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Cablegate: Maldives: Input for Incsr

This record is a partial extract of the original cable. The full text of the original cable is not available.

UNCLAS SECTION 01 OF 02 COLOMBO 002095

SIPDIS

DEPARTMENT FOR INL AND SA/INS; JUSTICE FOR OIA, AFMLS, AND
NDDS; TREASURY FOR FINCEN; DEA FOR OILS AND OFFICE OF
DIVERSION CONTROL

E.O. 12958: N/A
TAGS: SNAR MV
SUBJECT: MALDIVES: INPUT FOR INCSR

REF: STATE 209558

1. The information in this cable is keyed to Reftel.

2. (Part I) Summary. Maldives is not a producer of
narcotics or precursor chemicals. The Maldivian government
and the U.S. maintain a good working relationship on
counternarcotics issues. Officials estimate that in 2005,
upwards of ten percent of the population abuses drugs. The
U.S. government has assisted the Maldives in counternarcotics
activities, including via direct training and through the
Colombo Plan. In October 2004, the president set up the
National Narcotics Control Bureau (NNCB), mandated to
coordinate all anti-drug efforts. In September 2005, the
Maldivian government initiated a project to have 80 people
earn advanced diplomas in anti-narcotics fields. There is no
evidence to suggest that Maldives is a significant
transshipment point for narcotics or that Maldives produces
or cultivates narcotics.

3. (Part II) Status of Country. Maldives is not a producer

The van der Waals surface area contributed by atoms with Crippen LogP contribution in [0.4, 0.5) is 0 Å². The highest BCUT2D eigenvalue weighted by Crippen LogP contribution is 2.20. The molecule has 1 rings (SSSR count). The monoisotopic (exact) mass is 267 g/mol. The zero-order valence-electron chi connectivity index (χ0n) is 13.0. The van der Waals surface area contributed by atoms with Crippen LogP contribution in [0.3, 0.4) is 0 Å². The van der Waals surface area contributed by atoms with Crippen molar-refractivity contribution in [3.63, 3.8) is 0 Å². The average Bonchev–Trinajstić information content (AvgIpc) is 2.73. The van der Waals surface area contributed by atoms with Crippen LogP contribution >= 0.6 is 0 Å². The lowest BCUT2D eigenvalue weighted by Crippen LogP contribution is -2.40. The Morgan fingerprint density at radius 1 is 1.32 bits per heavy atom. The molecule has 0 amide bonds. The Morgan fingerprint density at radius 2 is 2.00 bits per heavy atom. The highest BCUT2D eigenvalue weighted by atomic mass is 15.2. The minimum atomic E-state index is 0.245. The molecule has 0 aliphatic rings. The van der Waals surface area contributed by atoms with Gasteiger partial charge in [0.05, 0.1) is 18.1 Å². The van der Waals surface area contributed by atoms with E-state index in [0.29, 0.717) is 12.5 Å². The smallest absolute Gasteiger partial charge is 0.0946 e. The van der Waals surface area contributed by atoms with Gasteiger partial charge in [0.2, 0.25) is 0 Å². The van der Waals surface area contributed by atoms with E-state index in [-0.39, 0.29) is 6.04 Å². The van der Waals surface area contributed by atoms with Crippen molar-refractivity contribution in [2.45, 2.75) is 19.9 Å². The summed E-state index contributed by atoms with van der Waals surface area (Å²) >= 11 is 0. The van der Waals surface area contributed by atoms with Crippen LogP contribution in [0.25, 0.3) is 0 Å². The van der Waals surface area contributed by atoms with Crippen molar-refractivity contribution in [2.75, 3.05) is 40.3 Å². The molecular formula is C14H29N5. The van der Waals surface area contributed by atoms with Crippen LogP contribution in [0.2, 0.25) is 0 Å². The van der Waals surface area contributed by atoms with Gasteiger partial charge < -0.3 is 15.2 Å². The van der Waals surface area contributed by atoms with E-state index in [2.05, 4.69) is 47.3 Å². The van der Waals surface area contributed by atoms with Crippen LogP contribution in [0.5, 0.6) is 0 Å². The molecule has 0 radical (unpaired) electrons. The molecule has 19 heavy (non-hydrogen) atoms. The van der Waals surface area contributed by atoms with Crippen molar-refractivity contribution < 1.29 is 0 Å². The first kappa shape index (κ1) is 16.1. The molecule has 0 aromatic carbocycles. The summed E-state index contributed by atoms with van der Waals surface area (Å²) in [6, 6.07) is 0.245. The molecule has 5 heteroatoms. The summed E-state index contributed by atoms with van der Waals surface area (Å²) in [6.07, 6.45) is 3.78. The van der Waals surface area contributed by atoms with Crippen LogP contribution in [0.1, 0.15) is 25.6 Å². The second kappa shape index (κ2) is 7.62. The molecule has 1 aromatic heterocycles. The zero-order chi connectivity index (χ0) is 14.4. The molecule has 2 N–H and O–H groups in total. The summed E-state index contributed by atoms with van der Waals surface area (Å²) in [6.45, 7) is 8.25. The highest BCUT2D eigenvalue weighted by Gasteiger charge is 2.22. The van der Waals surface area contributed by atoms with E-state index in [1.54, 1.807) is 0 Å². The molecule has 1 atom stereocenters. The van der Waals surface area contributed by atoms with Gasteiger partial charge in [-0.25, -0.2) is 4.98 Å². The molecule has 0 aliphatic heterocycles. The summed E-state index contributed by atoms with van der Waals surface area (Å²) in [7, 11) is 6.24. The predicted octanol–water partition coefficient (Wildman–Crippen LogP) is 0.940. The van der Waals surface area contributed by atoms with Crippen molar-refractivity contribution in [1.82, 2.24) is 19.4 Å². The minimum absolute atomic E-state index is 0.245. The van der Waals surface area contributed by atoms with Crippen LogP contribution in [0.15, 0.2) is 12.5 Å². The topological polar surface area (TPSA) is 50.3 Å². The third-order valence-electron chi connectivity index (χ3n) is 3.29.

of narcotics or precursor chemicals. Officials believe that
all narcotics trafficked into Maldives is probably for local
use, not for transshipment. The Republic of Maldives
consists of approximately 1,100 islands set in the Indian
Ocean, and has a population of approximately 270,000. Both
law enforcement officials and anecdotal evidence suggest that
drug addiction has become a major problem in Maldives.
Maldivian authorities believe that the drug problem is at the
root of most crime in the society. The Maldivian government
and the U.S. maintain a good working relationship on
counternarcotics issues.

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4. (Part II continued). The Maldivian government is very
sensitive to the illicit drug issue and is taking steps to
address the problem. The government conducted a Rapid
Situation Assessment of drug abuse, performed in Maldives in
2003 and published in 2004. The study was possible because
changes to the narcotics law in 2002 enabled officials to
speak with drug abusers without being required to report
them. In line with government officials' assumptions, the
study found that the majority of drug abusers are in the
18-35 year old category. In 2005, officials estimate that
upwards of ten percent of the population abuses drugs. In
the past, the late-teen onset of drug abuse coincided with
completion of secondary education and the lack of sufficient
employment opportunities for the growing population of young
adults. However, UNICEF officers reported that the average
age at first use has now dropped to 12. In recent years,
drug abuse has shifted from cannabis to "brown sugar" heroin.
UNICEF officers expressed concern that the method of heroin
consumption may shift from smoking to injection.

5. (Part III. 23.2) Policy Initiatives. In September 2004,
the Police Department split from the National Security
Service, and the police are responsible for narcotics law
enforcement. The Department now has a Narcotics Control Unit
staffed by 50 officers. In addition, in October 2004, the
president set up a National Narcotics Control Bureau (NNCB),
mandated to coordinate anti-drug efforts, promote demand
reduction, carry out public education campaigns, and conduct
rehabilitation programs.